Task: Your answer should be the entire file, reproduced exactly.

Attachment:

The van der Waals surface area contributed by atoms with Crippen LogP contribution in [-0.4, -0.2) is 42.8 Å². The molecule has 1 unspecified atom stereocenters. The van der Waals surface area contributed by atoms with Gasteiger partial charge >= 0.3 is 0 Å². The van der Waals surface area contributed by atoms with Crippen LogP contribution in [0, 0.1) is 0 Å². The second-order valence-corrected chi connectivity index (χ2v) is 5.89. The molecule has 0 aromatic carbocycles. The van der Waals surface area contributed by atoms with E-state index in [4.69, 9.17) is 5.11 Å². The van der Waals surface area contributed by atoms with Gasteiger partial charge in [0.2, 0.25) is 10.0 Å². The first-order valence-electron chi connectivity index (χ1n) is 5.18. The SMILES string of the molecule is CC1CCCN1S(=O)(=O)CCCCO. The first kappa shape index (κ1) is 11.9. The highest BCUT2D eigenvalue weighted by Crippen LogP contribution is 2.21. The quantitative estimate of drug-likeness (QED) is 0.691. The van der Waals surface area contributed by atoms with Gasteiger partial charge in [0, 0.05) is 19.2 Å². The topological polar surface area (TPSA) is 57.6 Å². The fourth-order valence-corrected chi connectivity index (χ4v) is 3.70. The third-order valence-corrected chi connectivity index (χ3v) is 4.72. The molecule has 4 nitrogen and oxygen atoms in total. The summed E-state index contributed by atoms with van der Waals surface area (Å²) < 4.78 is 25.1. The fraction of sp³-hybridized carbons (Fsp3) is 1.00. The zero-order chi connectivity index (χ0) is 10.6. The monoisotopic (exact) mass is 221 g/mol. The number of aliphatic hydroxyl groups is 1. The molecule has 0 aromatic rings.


The van der Waals surface area contributed by atoms with Crippen LogP contribution in [-0.4, -0.2) is 42.8 Å². The molecule has 1 unspecified atom stereocenters. The van der Waals surface area contributed by atoms with Gasteiger partial charge >= 0.3 is 0 Å². The van der Waals surface area contributed by atoms with Crippen LogP contribution in [0, 0.1) is 0 Å². The second-order valence-corrected chi connectivity index (χ2v) is 5.89. The molecule has 0 aromatic carbocycles. The van der Waals surface area contributed by atoms with E-state index in [4.69, 9.17) is 5.11 Å². The van der Waals surface area contributed by atoms with Gasteiger partial charge in [0.2, 0.25) is 10.0 Å². The first-order valence-electron chi connectivity index (χ1n) is 5.18. The SMILES string of the molecule is CC1CCCN1S(=O)(=O)CCCCO. The first kappa shape index (κ1) is 11.9. The highest BCUT2D eigenvalue weighted by Crippen LogP contribution is 2.21. The quantitative estimate of drug-likeness (QED) is 0.691. The van der Waals surface area contributed by atoms with Gasteiger partial charge in [0, 0.05) is 19.2 Å². The topological polar surface area (TPSA) is 57.6 Å². The fourth-order valence-corrected chi connectivity index (χ4v) is 3.70. The third-order valence-corrected chi connectivity index (χ3v) is 4.72. The molecule has 4 nitrogen and oxygen atoms in total. The summed E-state index contributed by atoms with van der Waals surface area (Å²) < 4.78 is 25.1. The fraction of sp³-hybridized carbons (Fsp3) is 1.00. The zero-order chi connectivity index (χ0) is 10.6. The monoisotopic (exact) mass is 221 g/mol. The number of aliphatic hydroxyl groups is 1. The molecule has 0 aromatic rings.